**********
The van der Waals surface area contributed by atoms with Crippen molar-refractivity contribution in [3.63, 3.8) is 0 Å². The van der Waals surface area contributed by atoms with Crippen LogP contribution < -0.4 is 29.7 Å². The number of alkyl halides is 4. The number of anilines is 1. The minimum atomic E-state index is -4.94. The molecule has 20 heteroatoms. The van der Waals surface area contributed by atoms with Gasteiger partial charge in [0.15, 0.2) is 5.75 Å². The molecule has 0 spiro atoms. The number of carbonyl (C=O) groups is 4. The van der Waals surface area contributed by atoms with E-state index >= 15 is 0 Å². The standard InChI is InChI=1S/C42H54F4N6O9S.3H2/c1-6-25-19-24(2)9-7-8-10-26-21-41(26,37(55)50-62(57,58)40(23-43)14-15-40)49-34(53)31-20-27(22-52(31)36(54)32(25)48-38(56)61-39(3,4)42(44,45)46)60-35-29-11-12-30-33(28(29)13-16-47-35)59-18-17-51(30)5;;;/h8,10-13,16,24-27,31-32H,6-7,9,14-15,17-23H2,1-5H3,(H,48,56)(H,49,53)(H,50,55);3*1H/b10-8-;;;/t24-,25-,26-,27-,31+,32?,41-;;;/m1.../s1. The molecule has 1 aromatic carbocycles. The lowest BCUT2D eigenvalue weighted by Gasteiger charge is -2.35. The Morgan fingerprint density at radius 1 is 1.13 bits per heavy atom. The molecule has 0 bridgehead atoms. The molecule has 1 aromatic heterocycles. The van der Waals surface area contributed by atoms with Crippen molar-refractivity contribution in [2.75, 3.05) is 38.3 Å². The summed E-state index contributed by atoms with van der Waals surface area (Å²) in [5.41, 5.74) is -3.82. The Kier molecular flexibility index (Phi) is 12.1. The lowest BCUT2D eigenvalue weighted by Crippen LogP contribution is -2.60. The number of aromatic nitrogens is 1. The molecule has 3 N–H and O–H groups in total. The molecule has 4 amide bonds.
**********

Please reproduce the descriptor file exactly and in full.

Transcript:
The van der Waals surface area contributed by atoms with Crippen molar-refractivity contribution in [3.63, 3.8) is 0 Å². The van der Waals surface area contributed by atoms with Crippen LogP contribution < -0.4 is 29.7 Å². The number of alkyl halides is 4. The number of anilines is 1. The minimum atomic E-state index is -4.94. The molecule has 20 heteroatoms. The van der Waals surface area contributed by atoms with Gasteiger partial charge in [0.15, 0.2) is 5.75 Å². The molecule has 0 spiro atoms. The number of carbonyl (C=O) groups is 4. The van der Waals surface area contributed by atoms with E-state index >= 15 is 0 Å². The standard InChI is InChI=1S/C42H54F4N6O9S.3H2/c1-6-25-19-24(2)9-7-8-10-26-21-41(26,37(55)50-62(57,58)40(23-43)14-15-40)49-34(53)31-20-27(22-52(31)36(54)32(25)48-38(56)61-39(3,4)42(44,45)46)60-35-29-11-12-30-33(28(29)13-16-47-35)59-18-17-51(30)5;;;/h8,10-13,16,24-27,31-32H,6-7,9,14-15,17-23H2,1-5H3,(H,48,56)(H,49,53)(H,50,55);3*1H/b10-8-;;;/t24-,25-,26-,27-,31+,32?,41-;;;/m1.../s1. The molecule has 1 aromatic carbocycles. The lowest BCUT2D eigenvalue weighted by Gasteiger charge is -2.35. The Morgan fingerprint density at radius 1 is 1.13 bits per heavy atom. The molecule has 0 bridgehead atoms. The molecule has 1 aromatic heterocycles. The van der Waals surface area contributed by atoms with Crippen molar-refractivity contribution in [2.75, 3.05) is 38.3 Å². The summed E-state index contributed by atoms with van der Waals surface area (Å²) in [5.41, 5.74) is -3.82. The Kier molecular flexibility index (Phi) is 12.1. The lowest BCUT2D eigenvalue weighted by Crippen LogP contribution is -2.60. The number of aromatic nitrogens is 1. The molecule has 3 N–H and O–H groups in total. The molecule has 4 amide bonds.